Planning Your Day by Timeboxing in Obsidian

A picture of someone writing out a task list on a piece of paper.

It’s no secret that I’m a big fan of both tasks and projects.

Creating simple task-lists gives me clarity and focus, and allows me to knock projects out quickly.

Task-lists also allow me to front-load the thinking for any given project. When I create the project, I try to anticipate every task needed, and write that down first. Then all I need to do is go through the tasks and complete them.

It’s the way I’ve worked for years, and I like it.

But what if I told you there’s another way? A way to be even more productive with less planning? If that sounds interesting, then let me introduce you to timeboxing in Obsidian.

Introducing Timeboxing

Timeboxing is the practice of migrating your todo list to your calendar. Instead of having long lists of tasks, you have time slots that are devoted to certain pursuits.

Timeboxing can be a bit overwhelming at first. People who practice timeboxing often show off their packed calendars, which look something like this:

An example timeboxing schedule in a calendar app.

I thought this was crazy at first. How can anyone stand having every minute of their day planned?

It was intimidating. But only because I didn’t understand timeboxing.

Know this: those time-slots are not meetings. They are Focus Sessions. Scheduled time to focus on a certain thing.

Focus in the 21st Century

Focus is hard to come by these days. Attention is the new currency. We are all inundated with information 24/7: new emails, new blog posts, new news. Even if you try to ration your information—turn off all your notifications, disconnect from the news and social media—you still can’t get away from all of it.

So how does one recapture focus? How do we ensure that our attention goes to things that we value, instead of wasting the day away on whatever is new and shiny?

You guessed it: timeboxing is one of the best ways I’ve found to ensure that you’re always focusing on something meaningful.

Timeboxing is especially useful for pursuits with intangible tasks. If you want to get better at playing guitar, perhaps, or painting, or any other creative pursuit, you may want to consider timeboxing. Scheduling an hour per day to practice your craft is likely to be more effective than any task-based approach.

So how do we do it?

Timeboxing on Paper

For many years I practiced timeboxing on paper. Here’s what my paper timebox looked like:

My Timeboxing template on paper.

This worked well for a while. Sitting down first thing in the morning and writing out my plan for the day made my day go more smoothly.

But I found that paper is too easy to ignore. I had no system to force me to plan my day, so eventually I stopped.

Also, I never have complete control over my day, and whenever my plan was disrupted it was discouraging and hard to fix. I don’t like adjusting my plan on paper, because it feels like a permanent failure.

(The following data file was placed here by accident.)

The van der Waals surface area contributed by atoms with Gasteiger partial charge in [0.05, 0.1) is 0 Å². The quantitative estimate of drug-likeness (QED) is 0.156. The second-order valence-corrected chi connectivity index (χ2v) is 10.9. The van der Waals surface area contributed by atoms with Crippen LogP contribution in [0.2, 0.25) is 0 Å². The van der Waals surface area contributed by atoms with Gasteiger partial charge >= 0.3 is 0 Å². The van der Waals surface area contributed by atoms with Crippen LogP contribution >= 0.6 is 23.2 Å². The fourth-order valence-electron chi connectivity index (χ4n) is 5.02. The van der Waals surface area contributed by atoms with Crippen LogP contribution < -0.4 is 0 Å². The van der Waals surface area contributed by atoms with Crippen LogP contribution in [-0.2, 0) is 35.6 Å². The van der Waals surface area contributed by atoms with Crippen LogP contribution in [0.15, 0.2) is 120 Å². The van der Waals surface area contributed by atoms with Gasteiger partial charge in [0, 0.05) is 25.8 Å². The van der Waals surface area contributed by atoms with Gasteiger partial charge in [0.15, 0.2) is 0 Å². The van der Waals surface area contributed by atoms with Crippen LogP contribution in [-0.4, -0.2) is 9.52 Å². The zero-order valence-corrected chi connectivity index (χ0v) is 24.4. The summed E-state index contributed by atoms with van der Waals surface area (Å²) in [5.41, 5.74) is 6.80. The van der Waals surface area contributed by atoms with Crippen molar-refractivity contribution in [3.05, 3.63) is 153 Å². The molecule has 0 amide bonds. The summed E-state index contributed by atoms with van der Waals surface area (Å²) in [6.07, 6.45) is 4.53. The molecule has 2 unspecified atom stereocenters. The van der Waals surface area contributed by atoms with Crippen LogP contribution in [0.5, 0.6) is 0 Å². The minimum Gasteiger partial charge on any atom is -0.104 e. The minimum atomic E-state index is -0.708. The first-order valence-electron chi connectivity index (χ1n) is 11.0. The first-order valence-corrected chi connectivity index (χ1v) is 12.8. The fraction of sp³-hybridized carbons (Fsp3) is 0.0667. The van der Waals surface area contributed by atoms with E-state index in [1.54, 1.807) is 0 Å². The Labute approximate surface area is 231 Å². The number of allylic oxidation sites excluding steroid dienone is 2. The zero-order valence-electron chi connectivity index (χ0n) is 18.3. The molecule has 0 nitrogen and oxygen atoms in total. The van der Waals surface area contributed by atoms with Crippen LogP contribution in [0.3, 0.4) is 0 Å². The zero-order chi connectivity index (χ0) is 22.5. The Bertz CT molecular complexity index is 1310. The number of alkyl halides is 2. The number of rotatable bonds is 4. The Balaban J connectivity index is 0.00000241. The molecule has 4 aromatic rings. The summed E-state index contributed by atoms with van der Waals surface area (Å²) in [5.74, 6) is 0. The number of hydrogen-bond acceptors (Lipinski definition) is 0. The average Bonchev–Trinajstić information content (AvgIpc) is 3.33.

So I stopped timeboxing. I didn’t want to use a calendar, because I do still have important meetings that I have to attend, and I don’t want to clutter up my calendar and notifications with things that I don’t have to do.

So I went without timeboxing for a long time.

But I’ve recently rediscovered it, due to a new (to me) Obsidian Plugin: Obsidian Day Planner.

Obsidian Day Planner

This plugin isn’t really new, but it was recently redesigned, so it feels new.

The old Day Planner plugin (now called the Day Planner OG) didn’t work well with how I use Obsidian. Plenty of people like it, but for me, it wasn’t a good fit.

But I like the new design way better.

One note before we dive into the plugin: technically, the plugin isn’t necessary. The plugin adds some bells and whistles, which we’ll look at shortly, but timeboxing in Obsidian is mostly a mindset change. You could do it with a simple list, as we will see shortly.

If you do want to use the plugin though, it does make a few things easier.

Setting up Day Planner in Obsidian

If you want to use the Day Planner, you’re going to need to install it. Click to open in Obsidian, then click “install” and “enable”.

You also need to install and enable Dataview, if you don’t already have it.

Once you have it installed, we’re ready to set it up!

Setting up for Timeboxing in Obsidian

You don’t have to use the plugins above to do this if you don’t want to. But for this method to work, you do need to at least use the built-in Daily Notes plugin.

Daily Notes is a core plugin. Core plugins are built-in to Obsidian, so if you already have Obsidian then you also have Daily Notes. You just have to go into your settings and enable it:

A screenshot showing the Daily notes plugin enabled in Obsidian.